Everyone on the shoot was relaxed and easy to be with. In spite of the fact that she didn't speak much English and he spoke no French,  Corine was kind and inclusive working with Kyle and made it a point to show him results on the back of her camera and explain what she was doing.

Working with wonderful people, on a beautiful day, in an incredible place- does it get any better?


Seductive Beauty

The first day, in all my classes, I talked about working, photographing, in a new place, especially a place as beautiful as Lacoste. It's easy to be seduced by, even blinded by the beauty of this place. The challenge is figuring out how to get past that surface and produce work that has substance.

It's not that there's anything inherently wrong with pretty pictures. They have a place. Certainly I wouldn't discourage anyone from taking photographs that will sell. Our Vernissage is coming in seven weeks and I'll be very happy if my students sell a lot. And making pictures that show friends and family at home what a striking environment Provence is- well, that's OK, too.

The problem is if one stops at that surface and doesn't take the time to explore what's beneath. An artist asking themselves the right questions can help. What makes this place unique? What is special about the quality of light here? What is it like living in a place where one routinely encounters structures that were built years, even centuries before America was even discovered? What are the people like? How do they live? What is the experience of being a foreigner like? How does it feel to be unable to communicate with the checkout person at a grocery store?

At the same time, I know I've been seduced, too. I'm taking pretty pictures with unabashed pleasure.

I admit it- I can't help myself. But I hope I'm also making pictures that aren't quite as predictable.

And the portraits I've begun working on, like Jean Pierre, certainly qualify as a start to scratching to see what's behind that beautiful facade. There will be two posts later today with additional portraits, as well.

In the meantime, if you'd like to see more pretty pictures, go here here and here.

Tuesday, March 30, 2010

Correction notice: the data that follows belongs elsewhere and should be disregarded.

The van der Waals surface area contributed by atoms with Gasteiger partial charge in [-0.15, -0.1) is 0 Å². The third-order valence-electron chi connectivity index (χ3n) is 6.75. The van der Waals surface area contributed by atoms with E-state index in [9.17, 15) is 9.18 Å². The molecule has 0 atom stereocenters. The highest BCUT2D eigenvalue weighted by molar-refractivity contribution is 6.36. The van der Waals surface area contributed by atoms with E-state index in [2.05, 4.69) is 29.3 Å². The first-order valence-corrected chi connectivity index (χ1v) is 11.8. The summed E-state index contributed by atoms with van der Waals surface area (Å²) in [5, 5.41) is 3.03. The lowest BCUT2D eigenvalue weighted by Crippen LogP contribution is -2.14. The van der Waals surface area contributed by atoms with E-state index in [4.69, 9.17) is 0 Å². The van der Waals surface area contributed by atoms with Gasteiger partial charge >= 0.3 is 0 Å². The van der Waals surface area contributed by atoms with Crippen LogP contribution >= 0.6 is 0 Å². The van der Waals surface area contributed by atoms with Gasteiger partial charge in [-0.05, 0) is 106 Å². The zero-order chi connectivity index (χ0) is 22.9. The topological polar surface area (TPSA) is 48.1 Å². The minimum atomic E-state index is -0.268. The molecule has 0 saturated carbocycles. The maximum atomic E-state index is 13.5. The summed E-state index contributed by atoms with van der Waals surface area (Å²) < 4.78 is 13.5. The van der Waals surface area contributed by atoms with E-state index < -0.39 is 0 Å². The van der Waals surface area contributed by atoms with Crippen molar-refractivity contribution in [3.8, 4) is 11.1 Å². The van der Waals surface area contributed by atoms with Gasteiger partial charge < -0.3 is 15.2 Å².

Jim Marshall

Legendary rock and roll photographer Jim Marshall died last week.

A few years ago I was shooting an annual report in NYC. The manager of the bank where I was setting up came over and told me she wanted to introduce me to a customer of her's that was also a photographer. "This is Jim Marshall", she said.

I was distracted with my shoot, but we started talking and I asked him what kind of work he did. "Oh, I shot musicians, mostly. I was based in San Francisco in the 60's."

"Oh my god! You're THE Jim Marshall?"

"Yeah, I guess I am."

We talked for about half an hour and then I needed to get back to work. We exchanged business cards and I thought, THAT was fun!

A month later a large envelope showed up in the mail. Inside was his first book with a signed inscription, "Forest, thanks for being a fan of my work, your friend Jim."

Wow. He will be missed.

Saturday, March 27, 2010

SCAD Picnic at Pont Julien

On their first morning in Lacoste, we took the students to the market in Apt. It's the oldest continuously running market in France, and one of the oldest in Europe, and they all seemed to enjoy their introduction to a French institution. On the way back we stopped at Pont Julien, a bridge built by the Romans over  2,000 years ago and had a picnic. (By the way, this blog seems to crop the right side of the video frame, so if you want to see the uncropped picture, go here. If anyone reading this knows how I can solve this problem, please tell me. Thanks.)

Friday, March 26, 2010

Ahhhhh. . .the sun

Four hours since my last post and it's a whole new world. I'm told the weather in Provence is unpredictable. For now- this sky, this light!

As far as the students go- bring 'em on!


It's 10:30 in the morning. It's pouring rain. POURING! Sixty students will arrive in six hours. Most will be exhausted after taking the red eye from the States. This could be interesting.

Thursday, March 25, 2010

Jean Pierre Soalhat

Jean Pierre Soalhat is a mosaic artist with a studio east of where I'm living in Lacoste. The village of Caseneuve is way up on a hilltop on the north slope of the Luberon Mountains. The view from near his studio looks like this:

The drive was spectacular and my navigator, Dick Krepel, kept saying, "Oh, my god, that's beautiful! Don't look! Keep your eyes on the road! That'a amazing! Don't look!" Apparently he was concerned with hairpin curves, no guard rails, and cliffs. Coward! Luckily there was a turn-off on the way back so I could enjoy a little of the scenery.

Jean Pierre makes intricate ceramic mosaics using a variety of materials. Many of his pieces use shards recycled from ancient Roman ruins. Occassionally he uses things as seemingly mundane as beach glass. They are large, complex, and beautiful and he has sold them to collectors around the world. He has a quick wit and welcomed Dick and I warmly in spite of the fact that he was in the midst of preparing for a huge show that was shipping in less than a week.